Propriety of Supplemental Travel Voucher Payment
B-200750: Aug 4, 1981
- Full Report:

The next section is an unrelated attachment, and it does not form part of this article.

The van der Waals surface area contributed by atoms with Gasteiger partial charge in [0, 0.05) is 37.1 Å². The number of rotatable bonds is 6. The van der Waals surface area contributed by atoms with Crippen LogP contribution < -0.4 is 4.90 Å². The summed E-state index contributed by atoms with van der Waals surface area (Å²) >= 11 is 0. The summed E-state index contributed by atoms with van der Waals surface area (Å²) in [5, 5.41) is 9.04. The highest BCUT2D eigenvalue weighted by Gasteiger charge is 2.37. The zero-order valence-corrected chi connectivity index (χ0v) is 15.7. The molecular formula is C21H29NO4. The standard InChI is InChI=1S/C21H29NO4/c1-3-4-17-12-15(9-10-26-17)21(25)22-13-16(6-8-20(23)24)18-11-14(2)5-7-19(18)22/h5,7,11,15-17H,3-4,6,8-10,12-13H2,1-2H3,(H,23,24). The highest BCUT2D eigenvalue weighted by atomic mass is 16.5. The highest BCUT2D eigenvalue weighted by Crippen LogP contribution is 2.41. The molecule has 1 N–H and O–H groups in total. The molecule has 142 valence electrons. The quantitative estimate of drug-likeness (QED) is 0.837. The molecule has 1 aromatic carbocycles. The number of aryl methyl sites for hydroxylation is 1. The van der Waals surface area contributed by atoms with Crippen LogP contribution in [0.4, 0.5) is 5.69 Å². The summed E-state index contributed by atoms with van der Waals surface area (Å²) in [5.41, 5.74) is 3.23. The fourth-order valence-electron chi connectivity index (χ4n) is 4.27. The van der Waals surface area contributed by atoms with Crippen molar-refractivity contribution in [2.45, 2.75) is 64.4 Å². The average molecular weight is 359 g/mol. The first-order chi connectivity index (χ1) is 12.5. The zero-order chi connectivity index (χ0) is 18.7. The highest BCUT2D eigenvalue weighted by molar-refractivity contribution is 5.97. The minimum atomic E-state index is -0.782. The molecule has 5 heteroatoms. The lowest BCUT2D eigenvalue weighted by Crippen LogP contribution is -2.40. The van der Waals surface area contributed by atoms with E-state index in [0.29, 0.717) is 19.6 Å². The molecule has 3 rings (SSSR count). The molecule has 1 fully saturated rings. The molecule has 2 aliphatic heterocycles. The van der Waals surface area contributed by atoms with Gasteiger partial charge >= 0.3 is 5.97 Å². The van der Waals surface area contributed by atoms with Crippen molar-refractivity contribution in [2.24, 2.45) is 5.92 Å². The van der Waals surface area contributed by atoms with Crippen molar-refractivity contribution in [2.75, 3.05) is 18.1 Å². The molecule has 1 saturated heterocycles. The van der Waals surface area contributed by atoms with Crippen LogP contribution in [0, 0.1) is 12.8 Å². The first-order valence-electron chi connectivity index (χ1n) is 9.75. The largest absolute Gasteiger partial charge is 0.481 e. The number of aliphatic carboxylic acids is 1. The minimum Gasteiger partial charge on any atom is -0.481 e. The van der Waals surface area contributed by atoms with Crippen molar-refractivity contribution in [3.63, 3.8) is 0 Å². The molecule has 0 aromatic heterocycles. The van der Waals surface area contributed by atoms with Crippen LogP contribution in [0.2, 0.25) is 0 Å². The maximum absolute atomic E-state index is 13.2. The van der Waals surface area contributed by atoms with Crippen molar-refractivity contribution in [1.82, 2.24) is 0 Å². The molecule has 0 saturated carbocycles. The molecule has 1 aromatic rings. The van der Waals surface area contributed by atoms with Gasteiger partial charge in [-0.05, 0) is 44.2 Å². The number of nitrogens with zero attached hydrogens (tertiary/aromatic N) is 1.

An advance decision was requested on the propriety of paying a supplemental travel voucher to an agency employee for an additional $2 per diem for each day of a temporary duty assignment. This decision would also apply to several other agency employees in the same circumstances. Because of the scarcity and cost of local housing, the agency had transported trailers which it had leased from a private firm and placed them on rented lots at the worksite. The employees at the site were furnished the trailers at no out-of-pocket expense and were paid a reduced per diem to pay for meals and incidental expenses. The per diem reduction represented the cost of leasing, transporting, and renting lots for the trailers. An agency employee questioned the inclusion of the costs of transporting the trailers in the per diem computation. If the transportation costs had been excluded from the computation, the average daily lodging expense would have been $2 less and his daily allowance for meals and other expenses could have been increased by that amount. He therefore felt that he could and should have been paid an additional $2 in per diem for each day he was on the temporary duty assignment. When it is known in advance that Government-procured lodgings will be furnished to the employee at no personal expense, a specific per diem rate should be established in advance. The expenses incurred by the agency in obtaining and maintaining these lodgings need not be taken into account in establishing the per diem allowable to an employee for meals and incidentals. If an agency fails to set a specific per diem rate to fit the particular situation, then the allowance prescribed for meals and incidental expenses under the lodgings-plus system would be payable. In this case, the agency had not set a specific per diem rate in advance. Thus, in the view of GAO, the employees were entitled to per diem for meals and incidentals of $16 per day, without taking lodging expenses into account. Accordingly, the employee's claim was allowed, and the voucher was returned for payment.